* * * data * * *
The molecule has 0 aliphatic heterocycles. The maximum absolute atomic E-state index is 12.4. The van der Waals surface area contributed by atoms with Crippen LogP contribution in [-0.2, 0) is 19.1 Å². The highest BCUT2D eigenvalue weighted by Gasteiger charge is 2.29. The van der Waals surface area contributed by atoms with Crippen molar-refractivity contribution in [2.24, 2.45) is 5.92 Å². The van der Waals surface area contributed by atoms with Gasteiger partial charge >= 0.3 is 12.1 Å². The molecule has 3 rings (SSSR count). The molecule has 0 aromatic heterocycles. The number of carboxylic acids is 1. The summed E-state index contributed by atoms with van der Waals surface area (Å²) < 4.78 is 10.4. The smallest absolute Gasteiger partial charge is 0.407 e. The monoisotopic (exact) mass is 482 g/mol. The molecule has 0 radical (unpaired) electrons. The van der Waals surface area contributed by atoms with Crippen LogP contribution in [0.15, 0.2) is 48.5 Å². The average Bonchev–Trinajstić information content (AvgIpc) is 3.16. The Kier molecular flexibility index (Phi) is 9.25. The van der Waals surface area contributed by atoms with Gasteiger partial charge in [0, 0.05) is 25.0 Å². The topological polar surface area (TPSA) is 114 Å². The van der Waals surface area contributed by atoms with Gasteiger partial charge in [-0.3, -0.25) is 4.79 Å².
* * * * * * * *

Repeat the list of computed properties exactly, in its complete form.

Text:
The molecule has 0 aliphatic heterocycles. The maximum absolute atomic E-state index is 12.4. The van der Waals surface area contributed by atoms with Crippen LogP contribution in [-0.2, 0) is 19.1 Å². The highest BCUT2D eigenvalue weighted by Gasteiger charge is 2.29. The van der Waals surface area contributed by atoms with Crippen molar-refractivity contribution in [2.24, 2.45) is 5.92 Å². The van der Waals surface area contributed by atoms with Gasteiger partial charge >= 0.3 is 12.1 Å². The molecule has 3 rings (SSSR count). The molecule has 0 aromatic heterocycles. The number of carboxylic acids is 1. The summed E-state index contributed by atoms with van der Waals surface area (Å²) < 4.78 is 10.4. The smallest absolute Gasteiger partial charge is 0.407 e. The monoisotopic (exact) mass is 482 g/mol. The molecule has 0 radical (unpaired) electrons. The van der Waals surface area contributed by atoms with Crippen LogP contribution in [0.15, 0.2) is 48.5 Å². The average Bonchev–Trinajstić information content (AvgIpc) is 3.16. The Kier molecular flexibility index (Phi) is 9.25. The van der Waals surface area contributed by atoms with Gasteiger partial charge in [0, 0.05) is 25.0 Å². The topological polar surface area (TPSA) is 114 Å². The van der Waals surface area contributed by atoms with Gasteiger partial charge in [-0.3, -0.25) is 4.79 Å².